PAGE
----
Couples Who Code Together, Stay Together
In the Air Force, Gary Coffey did amazing things. He was responsible for the technology that trained pilots. He downloaded and analyzed B2 bomber data. He debugged software programs. But after his service he ended up working as a salesman at a mattress firm. According to Coffey, he craved the challenge of solving complex problems but didn’t know how to translate his worldly military experience to the civilian world of work.
Searching Google for IT training programs, Gary’s wife learned about Code Platoon, and he was interested because it was a coding academy specifically for veterans. After graduating the Code Platoon program and landing an internship with one of Code Platoon’s sponsoring companies, Gary boosted his salary by $25,000 a year. “I’m inspired again,” said Coffey, who works as a software engineer for finance firm Enova.
Code Platoon training is also open to military spouses. After first telling her husband about the program, Karin Matsuyama went through it. Gary says that watching his wife learn to code gives him insight into how she goes about solving challenges. Coding is a new language they share, one that is rare. The experience is deepening their bond and securing their financial future.
The story of Gary and Karin’s journey was also featured on CBS News.
Watch the CBS Chicago video on them here.
After serving in the US Navy for eight years as an aircraft mechanic, Edward decided that he wanted to switch careers to a more technology-oriented path. He attended college online for computer science, but didn’t get enough practical skills to actually bridge the gap to a full-time job as he intended. With a wife and children depending on him, Edward wanted to make sure that he had a clear path ahead of him that would lead to an education, income, and long-term potential.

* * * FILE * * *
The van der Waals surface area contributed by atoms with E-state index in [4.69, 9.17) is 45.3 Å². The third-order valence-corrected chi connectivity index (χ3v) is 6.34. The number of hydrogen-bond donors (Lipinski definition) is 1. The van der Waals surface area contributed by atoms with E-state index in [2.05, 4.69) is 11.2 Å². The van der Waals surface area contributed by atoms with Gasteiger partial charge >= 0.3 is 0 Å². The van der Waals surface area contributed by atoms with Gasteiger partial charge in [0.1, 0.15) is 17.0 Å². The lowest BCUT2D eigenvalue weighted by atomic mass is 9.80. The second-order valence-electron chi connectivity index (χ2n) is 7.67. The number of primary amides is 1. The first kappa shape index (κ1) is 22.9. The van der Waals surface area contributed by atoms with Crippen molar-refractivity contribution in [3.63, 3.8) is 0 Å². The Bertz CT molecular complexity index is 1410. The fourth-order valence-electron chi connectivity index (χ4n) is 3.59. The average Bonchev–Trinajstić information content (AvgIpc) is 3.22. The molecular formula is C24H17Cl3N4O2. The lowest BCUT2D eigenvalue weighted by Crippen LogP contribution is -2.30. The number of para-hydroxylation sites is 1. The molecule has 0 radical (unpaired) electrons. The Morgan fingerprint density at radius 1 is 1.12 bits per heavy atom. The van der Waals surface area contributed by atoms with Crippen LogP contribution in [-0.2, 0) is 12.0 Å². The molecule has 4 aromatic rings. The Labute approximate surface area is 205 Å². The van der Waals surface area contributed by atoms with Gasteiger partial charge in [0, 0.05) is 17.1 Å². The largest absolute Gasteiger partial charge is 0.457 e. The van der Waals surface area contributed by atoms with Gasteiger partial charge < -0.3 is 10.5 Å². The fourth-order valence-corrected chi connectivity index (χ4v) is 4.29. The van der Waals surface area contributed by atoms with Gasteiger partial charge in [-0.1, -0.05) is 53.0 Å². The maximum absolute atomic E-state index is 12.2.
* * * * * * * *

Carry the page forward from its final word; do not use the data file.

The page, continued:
Code Platoon wasn’t the only coding boot camp Edward considered when looking at options, but it was the best one for his needs. Code Platoon’s compatibility with the VA’s Voc Rehab standards helped of course, but Code Platoon also offered flexibility on payment options with generous scholarships if Voc Rehab didn’t work out. And no matter how Edward funded his training, Code Platoon’s focus on veterans made it a great choice for a former sailor who wanted to feel comfortable with his peers while training.
“There was a time when I was leaving the service and I wasn’t sure how much career potential or learning ability I had left. I look back on that now, working for an international company like Grainger, and I can’t believe the difference of where I’m at. I know it sounds cliche, but if I can keep hitting a wall and trying again until I succeeded, you probably can too.”
Read more about Edward here.
Watch Edward’s video here.